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Residents' recipe to cope with dementia

PUBLISHED: 12:00 23 March 2010 | UPDATED: 15:48 07 July 2010

Bilney Hall Care Home

Bilney Hall Care Home

Richard Parr

Residents of a care home are taking a step back in time and cooking up a project that could help them cope with dementia.

Staff have found that when it comes to taking care of people suffering with dementia, sessions of good, old-fashioned baking can help boost their memories and aid their social skills at the same time.

Residents of a care home are taking a step back in time and cooking up a project that could help them cope with dementia.

Staff have found that when it comes to taking care of people suffering with dementia, sessions of good, old-fashioned baking can help boost their memories and aid their social skills at the same time.

The development in the Bilney Hall home comes when it has been revealed that one million Britons will be victims of dementia within 15 years.

And the new study has revealed that knock-on effects of dementia cost the British economy twice as much as cancer treatment.

The study says that each dementia patient costs the economy £27,647 per year. A cancer patient costs five times less.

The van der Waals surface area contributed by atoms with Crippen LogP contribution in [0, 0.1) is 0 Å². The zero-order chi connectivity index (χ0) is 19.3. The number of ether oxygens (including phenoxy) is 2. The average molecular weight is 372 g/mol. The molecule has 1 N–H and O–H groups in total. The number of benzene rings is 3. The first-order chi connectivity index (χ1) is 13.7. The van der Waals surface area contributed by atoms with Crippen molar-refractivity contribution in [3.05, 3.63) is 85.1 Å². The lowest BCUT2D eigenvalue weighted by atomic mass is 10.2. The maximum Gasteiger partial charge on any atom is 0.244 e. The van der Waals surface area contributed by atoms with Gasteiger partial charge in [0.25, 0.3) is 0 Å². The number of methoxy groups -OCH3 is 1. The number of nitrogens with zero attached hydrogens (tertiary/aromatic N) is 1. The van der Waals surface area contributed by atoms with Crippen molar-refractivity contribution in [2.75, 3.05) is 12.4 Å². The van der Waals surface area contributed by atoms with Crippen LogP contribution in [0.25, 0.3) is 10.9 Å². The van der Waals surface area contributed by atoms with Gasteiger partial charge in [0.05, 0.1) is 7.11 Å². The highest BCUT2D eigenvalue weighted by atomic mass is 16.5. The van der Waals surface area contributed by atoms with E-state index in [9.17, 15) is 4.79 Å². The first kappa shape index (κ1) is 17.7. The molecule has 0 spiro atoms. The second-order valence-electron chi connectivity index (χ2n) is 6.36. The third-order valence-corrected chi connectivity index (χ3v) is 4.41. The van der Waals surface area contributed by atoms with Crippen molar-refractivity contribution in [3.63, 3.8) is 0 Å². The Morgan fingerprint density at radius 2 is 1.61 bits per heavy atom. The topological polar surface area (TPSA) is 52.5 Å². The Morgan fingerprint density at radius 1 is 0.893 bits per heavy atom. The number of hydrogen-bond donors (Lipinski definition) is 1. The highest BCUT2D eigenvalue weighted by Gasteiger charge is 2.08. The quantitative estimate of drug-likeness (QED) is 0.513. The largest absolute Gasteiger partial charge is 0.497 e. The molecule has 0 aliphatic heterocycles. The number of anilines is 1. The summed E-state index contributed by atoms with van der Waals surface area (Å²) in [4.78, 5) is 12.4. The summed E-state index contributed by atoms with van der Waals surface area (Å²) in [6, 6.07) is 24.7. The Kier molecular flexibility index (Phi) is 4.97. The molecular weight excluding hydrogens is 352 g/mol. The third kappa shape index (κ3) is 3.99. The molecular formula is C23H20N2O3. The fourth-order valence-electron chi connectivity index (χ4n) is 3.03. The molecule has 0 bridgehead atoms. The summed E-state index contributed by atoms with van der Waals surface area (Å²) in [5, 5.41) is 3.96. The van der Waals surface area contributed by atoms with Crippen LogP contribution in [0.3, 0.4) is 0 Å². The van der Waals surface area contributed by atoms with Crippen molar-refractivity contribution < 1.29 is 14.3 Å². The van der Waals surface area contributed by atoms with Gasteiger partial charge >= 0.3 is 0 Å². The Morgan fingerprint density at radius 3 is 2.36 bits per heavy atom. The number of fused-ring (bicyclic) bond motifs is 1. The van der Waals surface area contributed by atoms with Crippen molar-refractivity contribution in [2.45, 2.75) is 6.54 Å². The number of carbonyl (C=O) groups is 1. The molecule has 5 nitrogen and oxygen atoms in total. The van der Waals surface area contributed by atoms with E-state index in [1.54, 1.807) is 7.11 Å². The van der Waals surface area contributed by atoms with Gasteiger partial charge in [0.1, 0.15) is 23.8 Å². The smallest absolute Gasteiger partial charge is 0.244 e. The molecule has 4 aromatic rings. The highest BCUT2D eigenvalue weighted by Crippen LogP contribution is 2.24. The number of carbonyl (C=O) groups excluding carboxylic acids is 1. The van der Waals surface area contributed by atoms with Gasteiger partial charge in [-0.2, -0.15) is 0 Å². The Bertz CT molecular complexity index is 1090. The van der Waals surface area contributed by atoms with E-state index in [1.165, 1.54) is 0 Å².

Bilney Hall has created a 1950s-style kitchen where residents can bake cakes, biscuits and sausage rolls.

The home's manager, Liz Carlton, said some people with dementia remember cooking for their families in the post-war years.

However, due to environmental health regulations, residents are not allowed to cook in the home's main kitchen so it was decided to set up a separate kitchen where they could cook for themselves.

“We applied for a capital government grant, through Norfolk County Council, and received £2,600 to spend on the kitchen. We bought an American-style fridge and high-level electric cooker, both of which resembled those which were used in the 1950s,” explained Mrs Carlton.

She searched in antiques shops and on eBay for bits and pieces from the period to add to the 1950s atmosphere. The goods included flying plaster ducks for the wall, a stand-alone old cupboard with drop-down doors, a classic wooden red-top table and chairs. People also donated items.

Twice a week a cook goes into the home to help guide the residents through the process - but they can use the kitchen at other times provided they have been assessed to be capable and safe to do so.

“The residents love it - even some of the men here enjoy going and cooking in the kitchen. It is part of what they remember from the past and it helps keep them busy,” she said.

Mrs Carlton added: “Friends and families of residents who visit the home are amazed at how much the residents enjoy using the kitchen - and how many memories it can bring back for them.”

Bilney Hall dates back to the 19th century and has 31 residents. Nineteen residents are in the elderly, mentally infirm (EMI) category including those with dementia.

Bilney Hall is run by Healthcare Homes and its chief executive, Richard Clough, said: “We pride ourselves on the level of care and services we offer. People with dementia need to be treated with real sensitivity and we have the specialist staff to deal with their individual needs.”

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